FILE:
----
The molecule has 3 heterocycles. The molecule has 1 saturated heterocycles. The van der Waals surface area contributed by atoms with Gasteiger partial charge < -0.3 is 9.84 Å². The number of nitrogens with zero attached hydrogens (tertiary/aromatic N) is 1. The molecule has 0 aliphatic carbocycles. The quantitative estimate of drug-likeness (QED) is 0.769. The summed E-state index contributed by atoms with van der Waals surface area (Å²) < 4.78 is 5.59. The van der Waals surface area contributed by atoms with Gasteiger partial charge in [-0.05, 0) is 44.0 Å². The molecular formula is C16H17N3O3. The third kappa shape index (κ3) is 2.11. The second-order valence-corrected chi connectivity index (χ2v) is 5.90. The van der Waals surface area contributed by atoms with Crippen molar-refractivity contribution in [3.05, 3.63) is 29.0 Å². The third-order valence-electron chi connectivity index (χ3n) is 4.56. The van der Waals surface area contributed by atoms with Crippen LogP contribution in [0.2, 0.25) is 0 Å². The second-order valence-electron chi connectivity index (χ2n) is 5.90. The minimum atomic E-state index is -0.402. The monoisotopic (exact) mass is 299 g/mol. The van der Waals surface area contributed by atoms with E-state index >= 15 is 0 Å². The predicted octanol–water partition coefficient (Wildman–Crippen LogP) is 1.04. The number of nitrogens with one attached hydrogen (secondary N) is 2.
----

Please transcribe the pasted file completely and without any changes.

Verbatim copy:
The molecule has 3 heterocycles. The molecule has 1 saturated heterocycles. The van der Waals surface area contributed by atoms with Gasteiger partial charge < -0.3 is 9.84 Å². The number of nitrogens with zero attached hydrogens (tertiary/aromatic N) is 1. The molecule has 0 aliphatic carbocycles. The quantitative estimate of drug-likeness (QED) is 0.769. The summed E-state index contributed by atoms with van der Waals surface area (Å²) < 4.78 is 5.59. The van der Waals surface area contributed by atoms with Gasteiger partial charge in [-0.05, 0) is 44.0 Å². The molecular formula is C16H17N3O3. The third kappa shape index (κ3) is 2.11. The second-order valence-corrected chi connectivity index (χ2v) is 5.90. The van der Waals surface area contributed by atoms with Crippen molar-refractivity contribution in [3.05, 3.63) is 29.0 Å². The third-order valence-electron chi connectivity index (χ3n) is 4.56. The van der Waals surface area contributed by atoms with Crippen LogP contribution in [0.2, 0.25) is 0 Å². The second-order valence-electron chi connectivity index (χ2n) is 5.90. The minimum atomic E-state index is -0.402. The monoisotopic (exact) mass is 299 g/mol. The van der Waals surface area contributed by atoms with E-state index >= 15 is 0 Å². The predicted octanol–water partition coefficient (Wildman–Crippen LogP) is 1.04. The number of nitrogens with one attached hydrogen (secondary N) is 2.